The trail wasn’t as smooth as the ones I’m used to but it was nicer than asphalt. It was beautiful to run with the orange, red and yellow leaved trees. We were cruising along and I was feeling pretty good. Bonnie wears a Garmin so I’d check every once in a while that we were pacing OK (at one point I made her slow down.) After doing some research after my last half, I realized that I have IT band issues, which makes the outside of my knee hurt. I was so laid back about it all, I stopped 3-4 times to stretch my leg to try and prevent it from hurting. I think the stretching helped in that my legs were a lot better than last two (still hurt a little but not excruciating like last time.) At mile 10 the time reader said 1:53. Doing some quick math I realized that we were on pace to get under 2:30. Well, I think I wish I hadn’t heard him because instead of pushing for a PR, I decided that I could walk more than I probably should have. This race my breathing felt heavy, like I couldn’t get enough air. The problem with starting to walk all of sudden was that starting up the running again really is an effort. I was having trouble finding a slower pace that wasn’t a walk – I know it’s mental but I couldn’t figure it out. I wasn’t that worried (although Bonnie wouldn't run without me, so I felt a little bad about walking so much).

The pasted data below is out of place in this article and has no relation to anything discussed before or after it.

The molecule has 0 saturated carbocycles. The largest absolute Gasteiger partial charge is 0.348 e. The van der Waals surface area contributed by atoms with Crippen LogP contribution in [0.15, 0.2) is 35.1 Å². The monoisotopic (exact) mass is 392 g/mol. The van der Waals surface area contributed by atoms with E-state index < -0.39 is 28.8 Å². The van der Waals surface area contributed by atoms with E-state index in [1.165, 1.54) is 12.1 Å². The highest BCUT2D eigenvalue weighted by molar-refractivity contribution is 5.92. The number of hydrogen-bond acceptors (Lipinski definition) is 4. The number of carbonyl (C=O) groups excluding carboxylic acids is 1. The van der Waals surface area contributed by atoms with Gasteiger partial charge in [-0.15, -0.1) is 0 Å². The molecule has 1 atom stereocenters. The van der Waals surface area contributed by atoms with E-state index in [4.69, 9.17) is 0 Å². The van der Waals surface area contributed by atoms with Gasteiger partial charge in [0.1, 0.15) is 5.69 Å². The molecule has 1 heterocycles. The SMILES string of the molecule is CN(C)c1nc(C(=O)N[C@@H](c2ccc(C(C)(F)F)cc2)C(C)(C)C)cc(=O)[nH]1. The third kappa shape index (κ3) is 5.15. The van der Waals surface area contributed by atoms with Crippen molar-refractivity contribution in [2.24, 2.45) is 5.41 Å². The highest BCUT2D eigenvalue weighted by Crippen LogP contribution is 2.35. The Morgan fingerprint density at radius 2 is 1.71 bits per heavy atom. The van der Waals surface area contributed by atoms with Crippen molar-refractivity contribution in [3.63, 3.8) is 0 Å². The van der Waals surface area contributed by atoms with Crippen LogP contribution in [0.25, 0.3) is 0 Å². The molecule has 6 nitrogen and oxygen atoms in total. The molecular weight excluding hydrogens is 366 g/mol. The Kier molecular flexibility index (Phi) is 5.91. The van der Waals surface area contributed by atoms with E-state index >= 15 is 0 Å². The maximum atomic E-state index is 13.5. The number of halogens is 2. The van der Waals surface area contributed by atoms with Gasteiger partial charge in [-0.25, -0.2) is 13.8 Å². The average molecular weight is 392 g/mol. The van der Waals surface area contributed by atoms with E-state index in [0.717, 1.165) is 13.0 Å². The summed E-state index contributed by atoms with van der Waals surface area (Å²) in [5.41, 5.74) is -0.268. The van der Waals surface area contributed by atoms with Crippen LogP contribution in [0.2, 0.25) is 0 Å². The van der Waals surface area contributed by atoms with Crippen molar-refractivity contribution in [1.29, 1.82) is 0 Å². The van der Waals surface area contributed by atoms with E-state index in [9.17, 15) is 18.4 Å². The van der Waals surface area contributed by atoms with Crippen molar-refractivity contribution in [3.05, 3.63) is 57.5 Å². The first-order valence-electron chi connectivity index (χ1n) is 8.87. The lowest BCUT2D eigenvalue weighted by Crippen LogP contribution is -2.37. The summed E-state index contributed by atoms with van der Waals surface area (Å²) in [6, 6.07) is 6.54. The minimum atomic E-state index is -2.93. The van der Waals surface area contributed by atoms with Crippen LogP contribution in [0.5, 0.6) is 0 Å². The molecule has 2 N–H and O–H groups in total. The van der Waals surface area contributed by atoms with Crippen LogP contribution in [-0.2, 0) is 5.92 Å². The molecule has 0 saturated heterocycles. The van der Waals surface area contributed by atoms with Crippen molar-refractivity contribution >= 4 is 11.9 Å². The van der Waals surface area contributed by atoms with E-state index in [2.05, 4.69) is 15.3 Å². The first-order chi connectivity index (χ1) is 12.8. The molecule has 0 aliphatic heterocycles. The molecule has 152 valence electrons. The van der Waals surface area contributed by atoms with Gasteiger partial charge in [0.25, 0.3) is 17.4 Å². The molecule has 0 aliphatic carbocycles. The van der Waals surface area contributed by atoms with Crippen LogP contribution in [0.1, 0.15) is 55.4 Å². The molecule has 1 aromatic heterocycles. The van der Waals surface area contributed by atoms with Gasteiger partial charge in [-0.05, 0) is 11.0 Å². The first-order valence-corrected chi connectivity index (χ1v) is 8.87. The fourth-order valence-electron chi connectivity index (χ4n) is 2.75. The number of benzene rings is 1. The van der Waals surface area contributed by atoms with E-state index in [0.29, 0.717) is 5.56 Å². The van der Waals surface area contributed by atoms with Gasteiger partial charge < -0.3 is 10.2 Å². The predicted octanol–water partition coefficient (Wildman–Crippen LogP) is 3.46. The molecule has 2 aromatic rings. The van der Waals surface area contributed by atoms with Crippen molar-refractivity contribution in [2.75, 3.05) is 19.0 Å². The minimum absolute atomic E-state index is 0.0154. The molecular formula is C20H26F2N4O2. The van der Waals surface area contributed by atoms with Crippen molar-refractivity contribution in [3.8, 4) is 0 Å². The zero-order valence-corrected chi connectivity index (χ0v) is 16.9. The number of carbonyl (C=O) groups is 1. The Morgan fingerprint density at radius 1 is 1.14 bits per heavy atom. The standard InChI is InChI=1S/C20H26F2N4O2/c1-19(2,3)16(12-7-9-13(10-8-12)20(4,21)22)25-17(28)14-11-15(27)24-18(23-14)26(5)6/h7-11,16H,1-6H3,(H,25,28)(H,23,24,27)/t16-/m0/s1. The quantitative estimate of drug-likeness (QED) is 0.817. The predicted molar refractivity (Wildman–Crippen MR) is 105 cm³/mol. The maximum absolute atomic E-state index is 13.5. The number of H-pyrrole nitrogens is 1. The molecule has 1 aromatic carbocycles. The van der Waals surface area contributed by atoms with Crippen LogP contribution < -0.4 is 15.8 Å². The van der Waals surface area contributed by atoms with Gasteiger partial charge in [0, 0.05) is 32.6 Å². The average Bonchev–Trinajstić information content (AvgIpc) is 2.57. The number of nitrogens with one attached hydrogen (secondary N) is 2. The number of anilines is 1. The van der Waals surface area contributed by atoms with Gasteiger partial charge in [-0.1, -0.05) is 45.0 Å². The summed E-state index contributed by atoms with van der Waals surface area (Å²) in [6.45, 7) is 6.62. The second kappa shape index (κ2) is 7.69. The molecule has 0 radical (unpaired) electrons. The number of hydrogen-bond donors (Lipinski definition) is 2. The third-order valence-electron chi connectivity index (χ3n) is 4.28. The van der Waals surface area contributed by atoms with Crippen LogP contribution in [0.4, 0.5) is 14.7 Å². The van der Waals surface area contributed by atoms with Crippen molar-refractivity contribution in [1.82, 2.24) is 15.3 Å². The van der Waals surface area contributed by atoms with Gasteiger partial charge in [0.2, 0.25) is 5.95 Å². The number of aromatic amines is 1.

JOPAPGH warned us about an incline at the end. Well, I know inclines and that was HILLS! We left the trail at the end and went up one ramp to the street’s incline that led to a bridge. That sure was walked! We ran most of the last mile into the town of Freeport. Happy to see the end, we finished strong and got in under 2:33 (11:35pace). I’ll take that since our last race was 2:32. Looking at the Garmin we were at under an 11min/mile at mile 5 and about 11:18 at 10 miles. So, it was those last three miles that really slowed down our time. I guess that’s where the lack of training comes in – again, I’m happy I finished and had a decent time for me. I have plenty of time to get under a 2:30!
It was a weird race in that it was smaller and on a trail – it almost didn’t feel like a race since we were slower and not part of a pack. Almost felt like a regular long run (since we do a lot of long runs on trails) which is good in there was little pressure and probably a little bad in there was little pressure. The worst part of the race – no medals at the end. I need to provide that feedback. I think the entrance fee was only $40 – I’d rather pay $50 and get some bling … but that’s just me!
On my iPod play list is Lady Gaga’s “Born This Way”. I think it’s a great self-affirming song in many ways but when I hear it when running I remind myself that I’m was born this way – I’m a runner. I may not be a fast runner and that’s OK, “God doesn’t make mistakes.” This half marathon kind of reminds me of the song lyrics. While there is excitement in getting PRs and I don’t find anything wrong with wanting to keep reaching higher, some times taking a few steps back and being happy with who I am and how I ran the race is enough because as Gaga says “I’m on the right track, baby, I was born this way.”
Thanks to all my Spark Friends who have helped me along in this journey. Your encouragement at 1 mile, 3 miles, 6 miles, 8.1 miles and 13.1miles has been unwavering. If you ever doubt you can do something remember me (and many other Sparkers) who was that middle school kid who got a stitch in her side in a 100 yard dash who now proudly has a 13.1 magnet on the back of her car. If I can do something that I set my mind to, so can you!